I am very disappointed in Feldstein’s lack of analysis and in Chilton’s apparently unquestioning acceptance of Feldstein’s assertion. As readers may know, the proposal would allow earners in the top 2 tax brackets (earning over about $200,000 a year) to deduct donations at 28%. Normally, these earners would essentially be able to take deductions, if they itemized more than the standard deduction, at their top marginal tax rate of up to 39.6%.

First, Feldstein overestimates the net impact of the cap and doesn’t place it in the context of the total amount of charitable contributions. Paul van de Water, a senior analyst at the Center on Budget and Policy Priorities (disclosure: I am an intern there) shows that itemized deductions account for about 62% of total charitable giving. Only 18% of all itemized deductions would be affected by the President's proposal. The data used comes from the Urban-Brookings Tax Policy Center, a collaboration between two highly respected think tanks.

In total, van de Water calculates charitable giving would come down by only 2% - the article says 1.3%, but the Tax Policy Center just posted new data and we're updating. That's $6 billion out of $300+ billion in charitable contributions last year. That’s a bit less than Feldstein’s disappointingly unsophisticated calculations and not very much out of a large bucket.


Second, one would expect that the very largest charities, like universities and hospitals, would be more impacted by this proposal than the local soup kitchen, women's shelter or Episcopal church. Universities and hospitals usually generate higher operating surpluses from tuition and patient revenues than from donations.

Third, this proposal was attached to funding health reform. Feldstein is right that the proposal essentially transfers money from charities to the Federal government. These charities are exempt from federal and state taxes. A better way to see it is asking charities to pay a few percent in tax towards health reform.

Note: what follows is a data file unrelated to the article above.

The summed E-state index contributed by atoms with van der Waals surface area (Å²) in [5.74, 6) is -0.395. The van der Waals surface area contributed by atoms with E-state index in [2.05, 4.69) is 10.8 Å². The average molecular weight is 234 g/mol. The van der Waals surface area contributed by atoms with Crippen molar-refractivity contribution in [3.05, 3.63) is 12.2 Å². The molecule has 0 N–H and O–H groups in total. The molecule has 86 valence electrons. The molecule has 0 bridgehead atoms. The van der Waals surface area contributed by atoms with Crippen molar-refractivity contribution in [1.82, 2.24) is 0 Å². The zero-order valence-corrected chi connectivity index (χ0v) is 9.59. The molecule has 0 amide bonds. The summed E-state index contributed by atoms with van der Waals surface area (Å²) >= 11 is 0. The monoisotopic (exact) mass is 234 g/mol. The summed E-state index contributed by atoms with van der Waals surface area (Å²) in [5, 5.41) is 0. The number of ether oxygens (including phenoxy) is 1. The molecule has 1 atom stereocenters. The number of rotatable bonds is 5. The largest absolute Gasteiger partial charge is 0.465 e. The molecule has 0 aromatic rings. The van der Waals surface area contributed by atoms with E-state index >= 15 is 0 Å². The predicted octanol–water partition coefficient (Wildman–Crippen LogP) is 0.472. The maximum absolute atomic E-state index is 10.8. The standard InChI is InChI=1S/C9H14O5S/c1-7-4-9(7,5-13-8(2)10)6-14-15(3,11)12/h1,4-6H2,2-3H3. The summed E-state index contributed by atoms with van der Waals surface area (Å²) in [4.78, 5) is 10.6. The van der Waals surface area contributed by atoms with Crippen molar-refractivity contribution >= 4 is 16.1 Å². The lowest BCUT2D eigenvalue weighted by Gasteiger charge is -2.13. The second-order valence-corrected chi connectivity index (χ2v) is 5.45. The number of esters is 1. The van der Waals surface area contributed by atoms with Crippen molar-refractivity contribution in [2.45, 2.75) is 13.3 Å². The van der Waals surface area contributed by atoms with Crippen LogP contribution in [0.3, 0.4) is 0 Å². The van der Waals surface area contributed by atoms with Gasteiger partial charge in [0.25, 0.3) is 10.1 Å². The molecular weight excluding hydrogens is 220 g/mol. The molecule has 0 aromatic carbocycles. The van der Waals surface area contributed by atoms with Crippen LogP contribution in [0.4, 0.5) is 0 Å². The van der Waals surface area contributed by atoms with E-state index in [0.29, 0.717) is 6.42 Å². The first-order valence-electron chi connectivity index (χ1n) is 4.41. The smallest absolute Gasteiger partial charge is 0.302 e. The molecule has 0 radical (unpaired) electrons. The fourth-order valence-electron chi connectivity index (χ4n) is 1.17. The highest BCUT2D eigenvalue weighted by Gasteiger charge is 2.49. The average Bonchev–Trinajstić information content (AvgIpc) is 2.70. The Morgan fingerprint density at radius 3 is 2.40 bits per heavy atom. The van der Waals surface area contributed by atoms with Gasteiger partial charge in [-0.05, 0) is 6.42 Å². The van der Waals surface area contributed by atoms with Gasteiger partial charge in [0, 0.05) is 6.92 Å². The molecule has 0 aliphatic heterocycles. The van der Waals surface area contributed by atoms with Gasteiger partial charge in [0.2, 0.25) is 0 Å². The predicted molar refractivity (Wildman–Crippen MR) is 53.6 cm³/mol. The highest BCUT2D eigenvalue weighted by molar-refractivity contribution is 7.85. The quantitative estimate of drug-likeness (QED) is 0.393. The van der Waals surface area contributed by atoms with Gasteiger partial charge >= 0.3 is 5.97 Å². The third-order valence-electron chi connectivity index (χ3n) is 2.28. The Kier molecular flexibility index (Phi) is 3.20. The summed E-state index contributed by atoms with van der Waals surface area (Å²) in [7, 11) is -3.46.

The United States is insolvent in the long term if we don't get health reform done. Given the gravity of the situation, it's not too much a burden to ask. As related to the Episcopal Church, we want to see health reform done because of our commitment to the welfare of all people. If that means we need to run a slightly tighter ship, then let’s do so.

Marketwatch ethics monitor: dispelling the myth of clean coal

From Thomas Kostingen, writing for Marketwatch. Basically what I've been saying all along, although Kostigen doesn't discuss environmental damage due to mining.

SANTA MONICA, Calif. (MarketWatch) -- Turn on your television and soon enough you'll see an advertisement espousing the benefits of "clean coal." Wait a little longer and you might see an advertisement saying there's no such thing.
Let's be clear: The latter is true. There is no such thing as clean coal. It's like saying "dry water." It doesn't exist.

Yet a multi-million dollar advertising and marketing campaign by the coal industry is trying to sway public opinion about coal, an energy source targeted by activists and officials as harmful to our health and the planet's health when burned.

Burning coal spews carbon dioxide, among other pollutants, into the air. Still, we generate about half of our electricity in the United States with coal.

The American Coalition for Clean Coal Electricity says it believes "the robust utilization of coal -- America's most abundant energy resource -- is essential to providing affordable, reliable electricity for millions of U.S. consumers and a growing domestic economy. Further, ACCCE is committed to continued and enhanced U.S. leadership in developing and deploying new, advanced clean coal technologies that protect and improve the environment."

The sly campaign is to be expected. Coal's future is in serious doubt. With businesses and utilities looking to replace it as a power source, the industry is right to be afraid.

Disingenuous advertising campaigns, however, aren't the way to fix the coal industry's ills. If ever there was a time to embrace truly clean energy -- solar, wind, hydro -- it's now. Heck, even the major oil companies are smart enough to showcase their investments in the future by trotting out their alternative energy programs.